So what does this have to do with the formentioned yard sale? I’m getting there, trust me. This weekend on the way home from Parsonsfield to pick up my milk, I noticed a table loaded with cooking pans and decided to check out the yard sale as two of my Reverware lids have recently lost knobs, forcing me to gingerly pick lids off boiling pots with dishtowels in hand to prevent scalding myself at the stove. (Can you imagine trying to diagram that last sentence? Actually, it might be fun. Who needs Sudoku? We ought to turn our kids on to sentence diagrams.)
The Rumford book
Not only did I find a nice set of stainless steel pots for $5, I also scored a pretty, tatted-edged table runner and a treasure-trove of cookbooks. There’s the RUMFORD COMPLETE COOKBOOK, copyright 1908 in its 43rd printing in 1948. In this book, consomme is made with a quart of defatted meat stock . . . not a bouillon cube. Excellent. The baking powder is, of course, Rumford, which makes me wonder about those Anne of Green Gables
books. Was it Rumford baking powder that Ann wrote about? A quick search on the web tells me no. It was Rollins Reliable baking powder. However, I came across this interesting site which gives in great detail how to visit Prince Edward Island and find all kinds of places referenced in the Anne books. Take a look if you are interested in visiting the island.
I may have to revisit Green Gables from the comfort of my couch corner this winter. Funny how this entry on cookbooks into turning into an entry on books-I-want-to-read-this-winter. Must be the Ant in me.
Continuing onward in history, I also picked up Marjorie Standish’s cookbook, KEEP COOKING-THE MAINE WAY. Printed in 1973 by the Maine Sunday Telegram, this book also delivers lovely pen and ink drawings of a girl, eleven or twelve year’s old, I’d guess, stirring a pot, fishing from a pier, canning perserves, and eating cake under the watchful and envious eyes of a large cat. Mrs. Standish was well-known for her weekly recipe column in the SUNDAY TELEGRAM according to the note “About the Author” at the front of the book. At the time of the book’s printing, I was four years old. Here I discover the expected “cans of soup” ingredients . . . expecially cream of mushroom. Flipping through the pages, one encounters “packages of cream cheese” and “packaged stuffing” and even frozen packages of peas. Still, some of the recipes use authentic, whole ingredients, most noteably in the Fish and Shellfish section. The Fillet of Sole with Oysters looks particularly appealing with its quart of fresh mushrooms, sole, oysters, chicken broth, butter and lemon juice. (page 35).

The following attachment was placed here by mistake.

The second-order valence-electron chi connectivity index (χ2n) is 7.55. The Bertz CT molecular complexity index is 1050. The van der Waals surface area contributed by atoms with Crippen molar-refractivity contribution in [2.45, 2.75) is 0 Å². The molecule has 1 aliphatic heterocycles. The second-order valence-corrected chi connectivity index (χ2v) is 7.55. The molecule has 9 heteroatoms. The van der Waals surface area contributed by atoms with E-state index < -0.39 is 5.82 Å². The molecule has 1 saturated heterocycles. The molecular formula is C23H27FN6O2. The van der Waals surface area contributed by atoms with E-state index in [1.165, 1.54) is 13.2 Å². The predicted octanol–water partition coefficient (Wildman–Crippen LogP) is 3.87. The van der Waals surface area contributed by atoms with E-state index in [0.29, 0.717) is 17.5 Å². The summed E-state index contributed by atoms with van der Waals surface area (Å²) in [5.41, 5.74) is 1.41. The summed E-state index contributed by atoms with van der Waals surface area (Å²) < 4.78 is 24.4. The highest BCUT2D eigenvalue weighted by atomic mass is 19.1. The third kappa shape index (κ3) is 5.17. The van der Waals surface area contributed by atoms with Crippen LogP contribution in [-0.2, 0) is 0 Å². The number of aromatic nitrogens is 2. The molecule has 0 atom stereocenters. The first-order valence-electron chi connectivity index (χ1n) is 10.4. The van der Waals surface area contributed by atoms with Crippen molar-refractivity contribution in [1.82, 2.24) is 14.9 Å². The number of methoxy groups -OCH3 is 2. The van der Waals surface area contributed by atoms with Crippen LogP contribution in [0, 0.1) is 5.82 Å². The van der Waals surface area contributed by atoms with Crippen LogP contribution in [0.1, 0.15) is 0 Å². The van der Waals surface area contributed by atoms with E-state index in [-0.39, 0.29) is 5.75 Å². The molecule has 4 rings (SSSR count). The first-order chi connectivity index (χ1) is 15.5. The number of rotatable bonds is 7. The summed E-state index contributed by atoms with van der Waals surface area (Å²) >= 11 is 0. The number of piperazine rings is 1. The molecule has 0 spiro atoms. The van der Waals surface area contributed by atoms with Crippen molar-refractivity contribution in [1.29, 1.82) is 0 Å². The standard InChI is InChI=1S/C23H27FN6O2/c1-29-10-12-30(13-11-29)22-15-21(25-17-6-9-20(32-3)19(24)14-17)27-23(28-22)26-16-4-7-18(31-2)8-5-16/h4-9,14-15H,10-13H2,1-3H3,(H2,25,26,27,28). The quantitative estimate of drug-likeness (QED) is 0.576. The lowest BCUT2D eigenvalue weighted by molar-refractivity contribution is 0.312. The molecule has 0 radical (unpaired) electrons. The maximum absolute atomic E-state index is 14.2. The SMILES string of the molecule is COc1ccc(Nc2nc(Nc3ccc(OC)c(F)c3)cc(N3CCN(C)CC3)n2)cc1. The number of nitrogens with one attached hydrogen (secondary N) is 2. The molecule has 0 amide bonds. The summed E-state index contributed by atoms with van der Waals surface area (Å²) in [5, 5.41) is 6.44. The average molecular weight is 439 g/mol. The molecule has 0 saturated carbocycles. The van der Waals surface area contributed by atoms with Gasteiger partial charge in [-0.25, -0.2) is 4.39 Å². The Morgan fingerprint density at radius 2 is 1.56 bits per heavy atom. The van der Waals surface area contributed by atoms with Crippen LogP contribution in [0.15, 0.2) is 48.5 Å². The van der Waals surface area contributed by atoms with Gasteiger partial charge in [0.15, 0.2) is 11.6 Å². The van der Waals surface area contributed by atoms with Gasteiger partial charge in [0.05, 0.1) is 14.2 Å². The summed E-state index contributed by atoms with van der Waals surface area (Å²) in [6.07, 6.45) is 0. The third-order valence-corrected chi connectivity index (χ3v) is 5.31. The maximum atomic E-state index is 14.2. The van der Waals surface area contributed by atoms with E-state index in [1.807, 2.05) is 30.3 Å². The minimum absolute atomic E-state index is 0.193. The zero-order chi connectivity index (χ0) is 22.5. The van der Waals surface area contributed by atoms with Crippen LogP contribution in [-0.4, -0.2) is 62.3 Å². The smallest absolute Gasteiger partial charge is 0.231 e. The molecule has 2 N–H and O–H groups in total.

Pennsylvania Dutch Cookbook
Two other books I picked up but haven’t had much time to peruse were the PENNSYLVANIA DUTCH PEOPLE’S COOKBOOK with the charming bird graphic on the front. This one was published in 1978. Also, the WISCONSIN COUNTRY COOKBOOK AND JOURNAL by Edward Harris Heth with some beautiful woodcuts by Arlene Renken. What is it I like so much about these black and white illustrations and recipes mixed together?
I guess they go together like, well, cabbage salad and oysters. This book was written in 1956, but I suspect the recipes may be older than the hills, passed down from one country cook to another before Edward Heth captured them for the printed page and posterity. I will review and share, maybe later this winter after I have tried out some of the Potato Pancakes, Dill Bean Roll Ups, Beef Goulash with Red Cabbage, and whatever Lupscush is. Am I becoming a foodie?
Maybe it has something to do with all this talk of impending peak oil doom, but I’m obsessed with food these days. Not so much the eating as the growing, storing, and cooking of it. I’m thrilled to see the yellow summer squash growing on the vines. Picking the prickly pickling cukes from my boxes is a thrill. I’m going out this afternoon and plant the old green bean squares with a late crop of lettuce. We ate the last of the green beans sauteed in a little olive oil and dried garlic with a splash of soy sauce. Delicious hot and even better cold the next day on top of a salad with some lettuce, onions, cherry tomatoes, and a bit more olive oil.
As for leftovers, a few weeks ago I found myself in possession of a half-loaf of homemade bread going stale,a few eggs from Sarah, and milk that needed to be used up. Remembering bread pudding from my childhood (in the 1970’s, but my mother knew a thing or two or three about real cooking), I hauled out the book of recipe cards she gave me at my wedding shower, and proceded to make a good, old-fashioned dessert. I will share it with you, my constant readers. Bon Appetit!
OLD-FASHIONED BREAD PUDDING
3 cups soft bread crumbs (okay, I took the bread, sliced it, and then cut it into cubes)
2 cups milk, scalded with 1/4 cup butter
1/2 cup sugar
2 eggs, slightly beaten
14 tsp. salt
1 tsp. cinnamon or nutmeg
(raisins, 1/2 cup if you have them)
350 degree oven. Place bread crumbs in 1 1/2 quart baking dish. Blend in remaining ingredients. Place baking dish in pan of hot water 1 inch deep. Bake 40-45 minutes or until silver knife inserted 1 inch from edge comes out clean. Serve warm, with cream. (That you skimmed from the raw milk from the local farm, of course. SB)
Still much to do this summer–pickles and blueberry jam, cotton wrap skirts, and finishing my research on “the weed.” What have you been up to in August? What tasks lie ahead. Remember the story of the Ant and the Grasshopper, take the time to do the work necessary for a comfortable winter, but don’t forgo the grasshopper stuff altogether. Find an hour or two to sing and play in the summer sun. Make some bread pudding, or get an ice-cream maker and churn some homemade blueberry ice-cream. Check out the yard sales around town. Drop me a line anytime . . . Outside the Box.